Implementations state how a business rule or business object is actually realized or built in the software. They may refer to constraints, decisions, batch jobs or menu pages, but also to very specific ways of solving some problem within the repository, or within the organization. Here are some examples of implementations:
Everything covered by constraints and decisions.
Jobs defined with USoft Batch in the USoft Definer.
Rules or objects implemented by means of specially designed web pages, windows, or menu pages. You can either list specific pages or windows by business object, or you can describe special adjustments to screens as separate business rules.
These could be software components that are part of the application being built without being developed within USoft Developer. Design and test documents can also be seen as external elements.
Implementations of a rule of type "Nobody is allowed to ..." in the organization.
Agreed ways of working, communicating or dealing with specific problems. This type of implementation could be completely independent of software, i.e. not directly supported by software.
From the point of view of Business Rule definitions, implementation information allows team members to trace solutions. It helps them find out how something was built even when the builder has left the team, or long after the solution was last touched.
From the point of view of technical structures such as Constraints and Decisions, implementation information allows team members to trace what was the functional purpose of that structure. This allows them, for example, to answer the question of whether a structure is still needed.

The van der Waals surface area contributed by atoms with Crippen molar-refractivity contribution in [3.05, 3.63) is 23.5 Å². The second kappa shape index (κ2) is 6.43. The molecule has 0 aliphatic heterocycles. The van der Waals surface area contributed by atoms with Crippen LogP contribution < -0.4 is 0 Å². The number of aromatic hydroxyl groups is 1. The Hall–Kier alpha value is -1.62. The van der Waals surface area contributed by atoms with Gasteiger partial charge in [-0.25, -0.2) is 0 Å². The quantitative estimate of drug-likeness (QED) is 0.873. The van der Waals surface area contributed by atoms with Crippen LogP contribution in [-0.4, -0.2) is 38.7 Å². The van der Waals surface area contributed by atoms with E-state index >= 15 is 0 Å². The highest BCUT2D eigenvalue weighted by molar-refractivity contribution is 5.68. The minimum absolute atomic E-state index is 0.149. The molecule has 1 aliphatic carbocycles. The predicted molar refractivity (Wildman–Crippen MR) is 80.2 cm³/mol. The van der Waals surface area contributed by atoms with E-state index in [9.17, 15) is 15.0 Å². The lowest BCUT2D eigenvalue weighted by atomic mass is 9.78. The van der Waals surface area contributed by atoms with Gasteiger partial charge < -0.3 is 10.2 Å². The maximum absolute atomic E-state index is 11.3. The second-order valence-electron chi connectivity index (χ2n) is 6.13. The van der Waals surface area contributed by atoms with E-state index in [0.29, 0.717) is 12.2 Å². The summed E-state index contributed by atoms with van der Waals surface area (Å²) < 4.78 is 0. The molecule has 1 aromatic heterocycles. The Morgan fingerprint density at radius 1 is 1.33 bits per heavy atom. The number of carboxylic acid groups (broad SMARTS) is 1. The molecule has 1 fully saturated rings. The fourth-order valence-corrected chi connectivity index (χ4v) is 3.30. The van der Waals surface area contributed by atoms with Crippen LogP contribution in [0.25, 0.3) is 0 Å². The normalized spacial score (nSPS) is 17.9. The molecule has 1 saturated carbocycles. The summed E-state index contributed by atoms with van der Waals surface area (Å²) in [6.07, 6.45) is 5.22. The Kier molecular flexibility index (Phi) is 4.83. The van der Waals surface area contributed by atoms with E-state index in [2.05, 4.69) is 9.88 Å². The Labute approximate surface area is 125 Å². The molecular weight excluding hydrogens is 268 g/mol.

To formalize the various types of implementation in use, and thereby improve traceability, you can use implementation types.
Implementations are physical realizations of Business Rules and Business Processes. You can implement a Rule or Business Process by building a data structure, SQL constraint, batch job, menu item, interface element, component or web service, and more. Many Rules and Processes require a combination of these.
By entering Implementations in USoft TeamWork, you establish valuable links between Rule and Process formulations on the one hand and physical realizations on the other. These links are queryable in many ways so that both the history of requirements and the details of the actual software can be traced and maintained with ease.
Implementations in USoft TeamWork are on a take-it-or-leave-it basis. You can independently formulate Rules, implement them, and enter Implementation information (i.e. the link between the Rule and its implementation) in any order and to any degree this is helpful or feasible.